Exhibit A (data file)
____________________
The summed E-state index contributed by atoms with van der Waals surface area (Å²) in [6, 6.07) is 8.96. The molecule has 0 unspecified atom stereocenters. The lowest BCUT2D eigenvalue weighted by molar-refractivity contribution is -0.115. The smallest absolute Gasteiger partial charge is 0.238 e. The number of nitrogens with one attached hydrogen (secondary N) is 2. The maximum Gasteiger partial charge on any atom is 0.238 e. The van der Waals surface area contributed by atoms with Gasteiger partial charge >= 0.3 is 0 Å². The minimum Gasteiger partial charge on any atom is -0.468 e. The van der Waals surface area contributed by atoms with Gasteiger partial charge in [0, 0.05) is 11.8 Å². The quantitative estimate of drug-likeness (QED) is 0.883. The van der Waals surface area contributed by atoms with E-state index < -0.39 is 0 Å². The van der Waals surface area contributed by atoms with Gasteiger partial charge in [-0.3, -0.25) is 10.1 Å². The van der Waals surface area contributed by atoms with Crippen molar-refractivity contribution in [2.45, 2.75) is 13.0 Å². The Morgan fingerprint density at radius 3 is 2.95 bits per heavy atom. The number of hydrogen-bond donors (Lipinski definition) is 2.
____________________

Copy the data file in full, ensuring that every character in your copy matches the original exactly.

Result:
The summed E-state index contributed by atoms with van der Waals surface area (Å²) in [6, 6.07) is 8.96. The molecule has 0 unspecified atom stereocenters. The lowest BCUT2D eigenvalue weighted by molar-refractivity contribution is -0.115. The smallest absolute Gasteiger partial charge is 0.238 e. The number of nitrogens with one attached hydrogen (secondary N) is 2. The maximum Gasteiger partial charge on any atom is 0.238 e. The van der Waals surface area contributed by atoms with Gasteiger partial charge >= 0.3 is 0 Å². The minimum Gasteiger partial charge on any atom is -0.468 e. The van der Waals surface area contributed by atoms with Gasteiger partial charge in [0, 0.05) is 11.8 Å². The quantitative estimate of drug-likeness (QED) is 0.883. The van der Waals surface area contributed by atoms with E-state index < -0.39 is 0 Å². The van der Waals surface area contributed by atoms with Gasteiger partial charge in [-0.3, -0.25) is 10.1 Å². The van der Waals surface area contributed by atoms with Crippen molar-refractivity contribution in [2.45, 2.75) is 13.0 Å². The Morgan fingerprint density at radius 3 is 2.95 bits per heavy atom. The number of hydrogen-bond donors (Lipinski definition) is 2.